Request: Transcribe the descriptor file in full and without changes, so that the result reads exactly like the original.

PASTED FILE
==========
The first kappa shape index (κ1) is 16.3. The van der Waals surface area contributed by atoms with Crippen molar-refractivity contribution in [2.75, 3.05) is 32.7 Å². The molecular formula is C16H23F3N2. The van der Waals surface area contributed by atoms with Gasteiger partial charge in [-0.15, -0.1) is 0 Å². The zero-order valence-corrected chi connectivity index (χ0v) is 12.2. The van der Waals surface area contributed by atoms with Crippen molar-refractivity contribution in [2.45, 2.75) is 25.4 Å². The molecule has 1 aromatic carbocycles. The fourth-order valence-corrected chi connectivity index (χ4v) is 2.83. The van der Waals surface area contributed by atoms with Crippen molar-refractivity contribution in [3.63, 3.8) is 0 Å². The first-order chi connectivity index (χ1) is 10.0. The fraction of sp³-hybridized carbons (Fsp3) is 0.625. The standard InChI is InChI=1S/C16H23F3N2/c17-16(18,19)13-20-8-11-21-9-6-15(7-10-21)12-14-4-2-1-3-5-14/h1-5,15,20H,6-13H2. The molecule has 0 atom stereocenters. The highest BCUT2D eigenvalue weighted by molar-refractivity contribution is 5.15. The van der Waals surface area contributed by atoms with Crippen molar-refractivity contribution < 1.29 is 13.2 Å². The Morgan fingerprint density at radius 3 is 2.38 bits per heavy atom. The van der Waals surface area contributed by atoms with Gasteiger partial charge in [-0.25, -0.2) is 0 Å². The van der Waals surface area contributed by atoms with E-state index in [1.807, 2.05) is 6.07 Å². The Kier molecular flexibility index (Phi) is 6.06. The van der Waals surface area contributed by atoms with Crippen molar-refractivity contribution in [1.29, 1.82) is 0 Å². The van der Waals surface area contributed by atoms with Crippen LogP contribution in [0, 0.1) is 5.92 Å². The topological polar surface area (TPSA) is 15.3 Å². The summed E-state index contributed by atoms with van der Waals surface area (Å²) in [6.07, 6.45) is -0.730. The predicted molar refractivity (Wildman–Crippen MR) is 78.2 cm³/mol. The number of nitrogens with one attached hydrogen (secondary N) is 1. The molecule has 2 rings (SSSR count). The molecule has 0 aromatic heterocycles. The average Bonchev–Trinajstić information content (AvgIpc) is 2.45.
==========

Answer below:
The first kappa shape index (κ1) is 16.3. The van der Waals surface area contributed by atoms with Crippen molar-refractivity contribution in [2.75, 3.05) is 32.7 Å². The molecular formula is C16H23F3N2. The van der Waals surface area contributed by atoms with Gasteiger partial charge in [-0.15, -0.1) is 0 Å². The zero-order valence-corrected chi connectivity index (χ0v) is 12.2. The van der Waals surface area contributed by atoms with Crippen molar-refractivity contribution in [2.45, 2.75) is 25.4 Å². The molecule has 1 aromatic carbocycles. The fourth-order valence-corrected chi connectivity index (χ4v) is 2.83. The van der Waals surface area contributed by atoms with Crippen molar-refractivity contribution in [3.63, 3.8) is 0 Å². The first-order chi connectivity index (χ1) is 10.0. The fraction of sp³-hybridized carbons (Fsp3) is 0.625. The standard InChI is InChI=1S/C16H23F3N2/c17-16(18,19)13-20-8-11-21-9-6-15(7-10-21)12-14-4-2-1-3-5-14/h1-5,15,20H,6-13H2. The molecule has 0 atom stereocenters. The highest BCUT2D eigenvalue weighted by molar-refractivity contribution is 5.15. The van der Waals surface area contributed by atoms with Crippen molar-refractivity contribution < 1.29 is 13.2 Å². The Morgan fingerprint density at radius 3 is 2.38 bits per heavy atom. The van der Waals surface area contributed by atoms with Gasteiger partial charge in [-0.25, -0.2) is 0 Å². The van der Waals surface area contributed by atoms with E-state index in [1.807, 2.05) is 6.07 Å². The Kier molecular flexibility index (Phi) is 6.06. The van der Waals surface area contributed by atoms with Crippen molar-refractivity contribution in [1.29, 1.82) is 0 Å². The van der Waals surface area contributed by atoms with Crippen LogP contribution in [0, 0.1) is 5.92 Å². The topological polar surface area (TPSA) is 15.3 Å². The summed E-state index contributed by atoms with van der Waals surface area (Å²) in [6.07, 6.45) is -0.730. The predicted molar refractivity (Wildman–Crippen MR) is 78.2 cm³/mol. The number of nitrogens with one attached hydrogen (secondary N) is 1. The molecule has 2 rings (SSSR count). The molecule has 0 aromatic heterocycles. The average Bonchev–Trinajstić information content (AvgIpc) is 2.45.